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Home Cosmetic Science Talk Formulating EDTA at pH 4-4.5

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  • EDTA at pH 4-4.5

    Posted by Abdullah on December 13, 2021 at 1:26 pm

    I am currently using EDTA in shampoo and lotion at 0.2% and the pH of both products are 4-4.5. as at pH 4-4.5 EDTA is less effective, which plan is better?

    1. Increase the amount of EDTA to compensate the less effectiveness

    2. Reduce it or remove it because at pH 4-4.5 EDTA doesn’t do much no matter how much i add

    Abdullah replied 1 year, 5 months ago 6 Members · 13 Replies
  • 13 Replies
  • chemicalmatt

    Member
    December 13, 2021 at 10:47 pm

    Disodium EDTA has a decently good formation constant for Fe++ in that pH range. Tetrasodium EDTA does  not.

  • Abdullah

    Entrepreneur
    December 14, 2021 at 1:52 am

    @chemicalmatt unfortunately i use and have only tetrasodium EDTA available. 

    Is it the EDTA part that chelates iron or the sodium part? I mean the only difference is that tetrasodium has two more sodium to make it more water soluble. Is these other different? 
    So what is causing tetrasodium EDTA not chelate iron at pH 4? 

  • Mayday

    Member
    December 18, 2021 at 9:10 am

    Abdullah said:

    So what is causing tetrasodium EDTA not chelate iron at pH 4? 

    Hi again @Abdullah πŸ˜†

    I can’t answer the chemistry question, but I have found a reference to the fact that each EDTA has their own pH at a standard 5% aqueous solution. They referenced the British Pharmacopoiea, which I do not have access to currently. My guess is that the pH of the EDTA corresponds to the pH range it is effective in.

    I could be wrong, but the range for tEDTA (8.5-10) tracks with how I’ve seen it recommended for use in alkaline solutions, soaps, etc. So for yours you should use Disodium EDTA. Can also consider Sodium Phytate or Tetrasodium Glutamate Diacetate, as I believe those are effective at low pH.

  • Abdullah

    Entrepreneur
    December 18, 2021 at 10:29 am

    Mayday said:

    Abdullah said:

    So what is causing tetrasodium EDTA not chelate iron at pH 4? 

    Hi again @Abdullah πŸ˜†

    I can’t answer the chemistry question, but I have found a reference to the fact that each EDTA has their own pH at a standard 5% aqueous solution. They referenced the British Pharmacopoiea, which I do not have access to currently. My guess is that the pH of the EDTA corresponds to the pH range it is effective in.

    I could be wrong, but the range for tEDTA (8.5-10) tracks with how I’ve seen it recommended for use in alkaline solutions, soaps, etc. So for yours you should use Disodium EDTA. Can also consider Sodium Phytate or Tetrasodium Glutamate Diacetate, as I believe those are effective at low pH.

    Thanks

  • Mayday

    Member
    December 18, 2021 at 11:33 pm

    @Abdullah Warning that sodium phytate will probably need more pH adjustment then disodium EDTA. At 0.05% NaPhy, 0.35% NaBenz, I needed 0.20% citrate to get to pH 4.4 from 10.9

  • Mayday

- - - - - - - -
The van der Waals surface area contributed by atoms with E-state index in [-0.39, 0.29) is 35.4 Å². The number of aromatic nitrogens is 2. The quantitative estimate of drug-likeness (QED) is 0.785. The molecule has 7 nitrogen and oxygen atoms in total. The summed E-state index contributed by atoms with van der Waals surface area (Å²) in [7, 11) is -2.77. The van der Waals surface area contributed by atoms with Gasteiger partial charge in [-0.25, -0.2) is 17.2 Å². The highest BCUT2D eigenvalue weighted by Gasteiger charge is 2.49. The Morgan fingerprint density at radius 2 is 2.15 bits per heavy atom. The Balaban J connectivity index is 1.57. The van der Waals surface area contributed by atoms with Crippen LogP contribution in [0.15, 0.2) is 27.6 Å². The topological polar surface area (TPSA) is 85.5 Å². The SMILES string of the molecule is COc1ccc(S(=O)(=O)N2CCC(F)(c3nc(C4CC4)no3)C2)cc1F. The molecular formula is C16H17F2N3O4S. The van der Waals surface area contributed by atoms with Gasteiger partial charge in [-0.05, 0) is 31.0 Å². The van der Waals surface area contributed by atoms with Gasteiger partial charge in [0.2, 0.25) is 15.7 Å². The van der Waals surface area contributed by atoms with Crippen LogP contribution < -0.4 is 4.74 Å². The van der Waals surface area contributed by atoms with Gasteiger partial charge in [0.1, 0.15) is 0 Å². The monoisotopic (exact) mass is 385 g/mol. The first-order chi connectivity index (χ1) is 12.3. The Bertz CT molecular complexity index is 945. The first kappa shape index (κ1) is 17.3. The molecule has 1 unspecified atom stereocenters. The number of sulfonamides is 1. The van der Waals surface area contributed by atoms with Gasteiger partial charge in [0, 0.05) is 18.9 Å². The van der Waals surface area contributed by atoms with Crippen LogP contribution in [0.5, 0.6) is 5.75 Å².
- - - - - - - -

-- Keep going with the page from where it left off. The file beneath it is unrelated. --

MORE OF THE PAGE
Member
    December 19, 2021 at 12:06 am

    (On second thought that may actually be the NaBenz)

  • Abdullah

    Entrepreneur
    December 19, 2021 at 1:55 am

    Mayday said:

    @Abdullah Warning that sodium phytate will probably need more pH adjustment then disodium EDTA. At 0.05% NaPhy, 0.35% NaBenz, I needed 0.20% citrate to get to pH 4.4 from 10.9

    Of course i will adjust the pH no matter what i use. 

    Sodium phytate is expensive and i am selling low price products.

  • Mayday

    Member
    December 19, 2021 at 2:30 am

    Abdullah said:
    […]Sodium phytate is expensive and i am selling low price products.

    Considering citric acid is cheap and you already have it in your formula, have you considered chelating with it? Would have to adjust pH down, but it sounds possible. And IDK how it would fare compared to dEDTA.

  • Abdullah

    Entrepreneur
    December 19, 2021 at 3:49 am

    Mayday said:

    Abdullah said:
    […]Sodium phytate is expensive and i am selling low price products.

    Considering citric acid is cheap and you already have it in your formula, have you considered chelating with it? Would have to adjust pH down, but it sounds possible. And IDK how it would fare compared to dEDTA.

    It is much weaker than EDTA. Like more than hundred times.

  • ketchito

    Member
    December 20, 2021 at 12:37 pm

    Abdullah said:

    @chemicalmatt unfortunately i use and have only tetrasodium EDTA available. 

    Is it the EDTA part that chelates iron or the sodium part? I mean the only difference is that tetrasodium has two more sodium to make it more water soluble. Is these other different? 
    So what is causing tetrasodium EDTA not chelate iron at pH 4? 

    It’s the carboxylic groups in EDTA the ones that bind cations (iron in solution would have positive charge, same as sodium, and it’ll make them repel). But when you lower the pH, the carboxylic groups get protonated and unavailable to bind cations.

  • PhilGeis

    Member
    December 20, 2021 at 5:59 pm
  • ngarayeva001

    Member
    December 21, 2021 at 1:30 am

    A bit off topic but I thought someone might find it useful, surfactant Iselux https://www.ulprospector.com/en/eu/PersonalCare/Detail/3904/97777/Iselux
    requires chelator to clarify (otherwise it’s cloudy). Citric acid is sufficient for this purpose.
    Citric acid is a super versatile ingredient.

  • Abdullah

    Entrepreneur
    December 21, 2021 at 4:09 am

    Thank you all